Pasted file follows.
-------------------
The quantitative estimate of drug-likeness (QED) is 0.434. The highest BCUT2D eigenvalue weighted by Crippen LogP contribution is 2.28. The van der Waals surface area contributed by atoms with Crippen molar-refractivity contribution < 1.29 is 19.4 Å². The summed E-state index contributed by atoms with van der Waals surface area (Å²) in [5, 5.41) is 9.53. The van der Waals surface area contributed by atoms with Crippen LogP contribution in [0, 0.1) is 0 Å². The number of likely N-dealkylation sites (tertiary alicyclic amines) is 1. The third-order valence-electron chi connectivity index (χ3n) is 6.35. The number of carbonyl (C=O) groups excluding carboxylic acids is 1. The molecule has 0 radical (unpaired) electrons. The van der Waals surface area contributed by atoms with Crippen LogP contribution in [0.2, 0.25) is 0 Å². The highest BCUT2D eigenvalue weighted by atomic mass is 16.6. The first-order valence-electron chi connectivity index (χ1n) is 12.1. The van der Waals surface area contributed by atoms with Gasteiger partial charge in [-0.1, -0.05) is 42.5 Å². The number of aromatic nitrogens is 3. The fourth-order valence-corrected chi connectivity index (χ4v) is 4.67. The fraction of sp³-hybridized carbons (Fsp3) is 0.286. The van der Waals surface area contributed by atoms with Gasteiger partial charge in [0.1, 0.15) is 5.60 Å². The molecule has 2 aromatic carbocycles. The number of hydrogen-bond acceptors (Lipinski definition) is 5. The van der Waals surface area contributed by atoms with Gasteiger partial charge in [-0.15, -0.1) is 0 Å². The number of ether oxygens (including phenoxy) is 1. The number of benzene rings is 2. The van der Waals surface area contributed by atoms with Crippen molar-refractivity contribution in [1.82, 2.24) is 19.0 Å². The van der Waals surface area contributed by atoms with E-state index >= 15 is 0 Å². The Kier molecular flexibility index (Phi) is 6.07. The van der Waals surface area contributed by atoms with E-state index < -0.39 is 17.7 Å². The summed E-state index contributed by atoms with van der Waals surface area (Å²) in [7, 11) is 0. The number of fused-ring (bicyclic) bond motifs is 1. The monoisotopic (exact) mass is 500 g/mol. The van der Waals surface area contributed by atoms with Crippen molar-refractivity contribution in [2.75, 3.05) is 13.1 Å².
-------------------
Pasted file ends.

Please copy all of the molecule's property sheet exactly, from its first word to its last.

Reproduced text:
The quantitative estimate of drug-likeness (QED) is 0.434. The highest BCUT2D eigenvalue weighted by Crippen LogP contribution is 2.28. The van der Waals surface area contributed by atoms with Crippen molar-refractivity contribution < 1.29 is 19.4 Å². The summed E-state index contributed by atoms with van der Waals surface area (Å²) in [5, 5.41) is 9.53. The van der Waals surface area contributed by atoms with Crippen LogP contribution in [0, 0.1) is 0 Å². The number of likely N-dealkylation sites (tertiary alicyclic amines) is 1. The third-order valence-electron chi connectivity index (χ3n) is 6.35. The number of carbonyl (C=O) groups excluding carboxylic acids is 1. The molecule has 0 radical (unpaired) electrons. The van der Waals surface area contributed by atoms with Crippen LogP contribution in [0.2, 0.25) is 0 Å². The highest BCUT2D eigenvalue weighted by atomic mass is 16.6. The first-order valence-electron chi connectivity index (χ1n) is 12.1. The van der Waals surface area contributed by atoms with Gasteiger partial charge in [-0.1, -0.05) is 42.5 Å². The number of aromatic nitrogens is 3. The fourth-order valence-corrected chi connectivity index (χ4v) is 4.67. The fraction of sp³-hybridized carbons (Fsp3) is 0.286. The van der Waals surface area contributed by atoms with Gasteiger partial charge in [0.1, 0.15) is 5.60 Å². The molecule has 2 aromatic carbocycles. The number of hydrogen-bond acceptors (Lipinski definition) is 5. The van der Waals surface area contributed by atoms with Gasteiger partial charge in [-0.15, -0.1) is 0 Å². The number of ether oxygens (including phenoxy) is 1. The number of benzene rings is 2. The van der Waals surface area contributed by atoms with Crippen molar-refractivity contribution in [1.82, 2.24) is 19.0 Å². The van der Waals surface area contributed by atoms with E-state index >= 15 is 0 Å². The Kier molecular flexibility index (Phi) is 6.07. The van der Waals surface area contributed by atoms with E-state index < -0.39 is 17.7 Å². The summed E-state index contributed by atoms with van der Waals surface area (Å²) in [7, 11) is 0. The number of fused-ring (bicyclic) bond motifs is 1. The monoisotopic (exact) mass is 500 g/mol. The van der Waals surface area contributed by atoms with Crippen molar-refractivity contribution in [2.75, 3.05) is 13.1 Å².